Ralph Melton (ralphmelton) wrote,
Ralph Melton
ralphmelton

King Solomon's Mines

(Louie is still on my lap; he's been here for almost an hour. This is rare; usually he's gone within 15 minutes.)

On our Cook Forest trip, I read H. Rider Haggard's King Solomon's Mines. This is a bit of Victorian adventure fiction that introduced the character of Allan Quatermain (who showed up in League of Extraordinary Gentlemen, which is what sparked me to read this).

It is certainly a ripping yarn, full of adventure and mayhem. (I noted that even though Quatermain is a crack shot, he is not very effective at all in hand-to-hand combat. It's a nice balance.)

It has many elements that I find trite now--I'm not sure whether they were trite at the time. It includes a cave escape that I found reminiscent of the (previously-published) Tom Sawyer, and it includes the old eclipse trick that I first encountered in A Connecticutt Yankee in King Arthur's Court. (I think it would be amusing to read a story in which an explorer gets captured by an ancient tribe just before a convenient eclipse and claims, "Fear me! I will blot out the sun on cue!" At which point, the Mayans who've captured him reply, "Yeah, we have a detailed and precise scheme of astronomical prediction too. Prepare the heart-cutting knives!")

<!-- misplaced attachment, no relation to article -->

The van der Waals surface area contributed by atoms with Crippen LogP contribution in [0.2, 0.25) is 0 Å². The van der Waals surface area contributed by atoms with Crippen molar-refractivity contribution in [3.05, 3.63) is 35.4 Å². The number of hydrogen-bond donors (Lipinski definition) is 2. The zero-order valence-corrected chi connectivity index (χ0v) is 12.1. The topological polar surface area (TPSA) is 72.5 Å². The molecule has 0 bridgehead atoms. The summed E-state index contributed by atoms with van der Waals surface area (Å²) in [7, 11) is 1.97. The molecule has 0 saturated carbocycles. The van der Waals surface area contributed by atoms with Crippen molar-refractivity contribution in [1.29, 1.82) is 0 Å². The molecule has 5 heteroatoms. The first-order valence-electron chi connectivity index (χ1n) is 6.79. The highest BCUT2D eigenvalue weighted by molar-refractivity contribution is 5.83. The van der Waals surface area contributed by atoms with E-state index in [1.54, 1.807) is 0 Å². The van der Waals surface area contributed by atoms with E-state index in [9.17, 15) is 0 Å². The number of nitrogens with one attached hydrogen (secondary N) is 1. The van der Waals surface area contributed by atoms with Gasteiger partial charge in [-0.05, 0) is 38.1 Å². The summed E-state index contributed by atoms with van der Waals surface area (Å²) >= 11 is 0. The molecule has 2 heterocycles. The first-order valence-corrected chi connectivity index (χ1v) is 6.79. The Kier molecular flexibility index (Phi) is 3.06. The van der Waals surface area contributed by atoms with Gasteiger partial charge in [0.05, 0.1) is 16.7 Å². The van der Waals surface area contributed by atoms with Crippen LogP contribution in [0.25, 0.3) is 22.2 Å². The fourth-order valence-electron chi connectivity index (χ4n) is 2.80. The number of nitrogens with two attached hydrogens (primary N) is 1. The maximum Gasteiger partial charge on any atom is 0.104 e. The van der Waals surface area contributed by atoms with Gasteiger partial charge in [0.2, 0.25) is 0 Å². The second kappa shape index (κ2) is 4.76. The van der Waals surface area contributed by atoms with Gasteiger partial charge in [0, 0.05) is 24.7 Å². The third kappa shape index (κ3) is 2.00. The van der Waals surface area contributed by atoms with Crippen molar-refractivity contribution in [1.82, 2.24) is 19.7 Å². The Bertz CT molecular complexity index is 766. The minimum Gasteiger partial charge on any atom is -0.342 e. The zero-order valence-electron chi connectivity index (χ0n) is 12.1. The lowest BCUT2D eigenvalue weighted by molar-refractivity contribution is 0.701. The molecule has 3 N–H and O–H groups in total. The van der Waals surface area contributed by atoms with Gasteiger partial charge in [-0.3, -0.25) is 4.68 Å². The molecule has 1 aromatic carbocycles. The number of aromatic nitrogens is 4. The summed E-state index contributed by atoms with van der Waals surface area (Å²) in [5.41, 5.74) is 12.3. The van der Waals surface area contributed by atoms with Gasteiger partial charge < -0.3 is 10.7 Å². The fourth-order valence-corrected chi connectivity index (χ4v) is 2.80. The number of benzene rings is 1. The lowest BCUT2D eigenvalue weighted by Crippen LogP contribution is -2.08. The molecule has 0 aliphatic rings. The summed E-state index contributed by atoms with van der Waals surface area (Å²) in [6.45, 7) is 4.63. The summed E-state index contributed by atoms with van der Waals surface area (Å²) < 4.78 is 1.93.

I found myself noticing the racism in the book; it had a sort of forthright unashamed Victorian racism that I found curiously refreshing. I also noticed that it wasn't the simple anti-black racism that I'm used to--Quatermain distinguished between characteristics of different tribes in a way that I found reminiscent of the anti-Indian racism of the American fiction (particularly Westerns). The reasons for that parallel are obvious enough in retrospect, of course.

All in all, an entertaining book. I would certainly read it again, particularly because it was a very fast read.

(Louie has finally vacated my lap. Now I can put on pants and go to work.)
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